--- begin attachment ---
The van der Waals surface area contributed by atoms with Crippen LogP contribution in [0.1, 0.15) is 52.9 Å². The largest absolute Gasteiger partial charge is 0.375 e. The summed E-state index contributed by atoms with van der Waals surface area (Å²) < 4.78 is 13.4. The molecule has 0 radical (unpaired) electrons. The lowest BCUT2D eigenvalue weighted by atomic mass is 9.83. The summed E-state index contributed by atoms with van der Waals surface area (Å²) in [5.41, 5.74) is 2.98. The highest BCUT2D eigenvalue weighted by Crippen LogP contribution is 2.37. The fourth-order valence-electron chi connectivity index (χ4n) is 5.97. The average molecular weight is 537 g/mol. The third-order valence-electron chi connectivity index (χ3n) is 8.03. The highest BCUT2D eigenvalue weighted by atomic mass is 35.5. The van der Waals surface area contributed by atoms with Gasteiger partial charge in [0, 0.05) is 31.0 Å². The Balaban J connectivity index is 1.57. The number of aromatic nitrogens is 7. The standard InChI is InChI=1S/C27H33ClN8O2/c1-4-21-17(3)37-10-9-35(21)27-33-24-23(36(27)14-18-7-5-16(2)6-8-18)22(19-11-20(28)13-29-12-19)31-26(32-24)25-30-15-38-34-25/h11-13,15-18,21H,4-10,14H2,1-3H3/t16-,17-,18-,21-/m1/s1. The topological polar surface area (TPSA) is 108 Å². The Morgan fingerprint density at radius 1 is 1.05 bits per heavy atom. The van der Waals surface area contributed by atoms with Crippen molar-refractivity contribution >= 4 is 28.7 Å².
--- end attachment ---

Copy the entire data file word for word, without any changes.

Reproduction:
The van der Waals surface area contributed by atoms with Crippen LogP contribution in [0.1, 0.15) is 52.9 Å². The largest absolute Gasteiger partial charge is 0.375 e. The summed E-state index contributed by atoms with van der Waals surface area (Å²) < 4.78 is 13.4. The molecule has 0 radical (unpaired) electrons. The lowest BCUT2D eigenvalue weighted by atomic mass is 9.83. The summed E-state index contributed by atoms with van der Waals surface area (Å²) in [5.41, 5.74) is 2.98. The highest BCUT2D eigenvalue weighted by Crippen LogP contribution is 2.37. The fourth-order valence-electron chi connectivity index (χ4n) is 5.97. The average molecular weight is 537 g/mol. The third-order valence-electron chi connectivity index (χ3n) is 8.03. The highest BCUT2D eigenvalue weighted by atomic mass is 35.5. The van der Waals surface area contributed by atoms with Gasteiger partial charge in [0, 0.05) is 31.0 Å². The Balaban J connectivity index is 1.57. The number of aromatic nitrogens is 7. The standard InChI is InChI=1S/C27H33ClN8O2/c1-4-21-17(3)37-10-9-35(21)27-33-24-23(36(27)14-18-7-5-16(2)6-8-18)22(19-11-20(28)13-29-12-19)31-26(32-24)25-30-15-38-34-25/h11-13,15-18,21H,4-10,14H2,1-3H3/t16-,17-,18-,21-/m1/s1. The topological polar surface area (TPSA) is 108 Å². The Morgan fingerprint density at radius 1 is 1.05 bits per heavy atom. The van der Waals surface area contributed by atoms with Crippen molar-refractivity contribution >= 4 is 28.7 Å².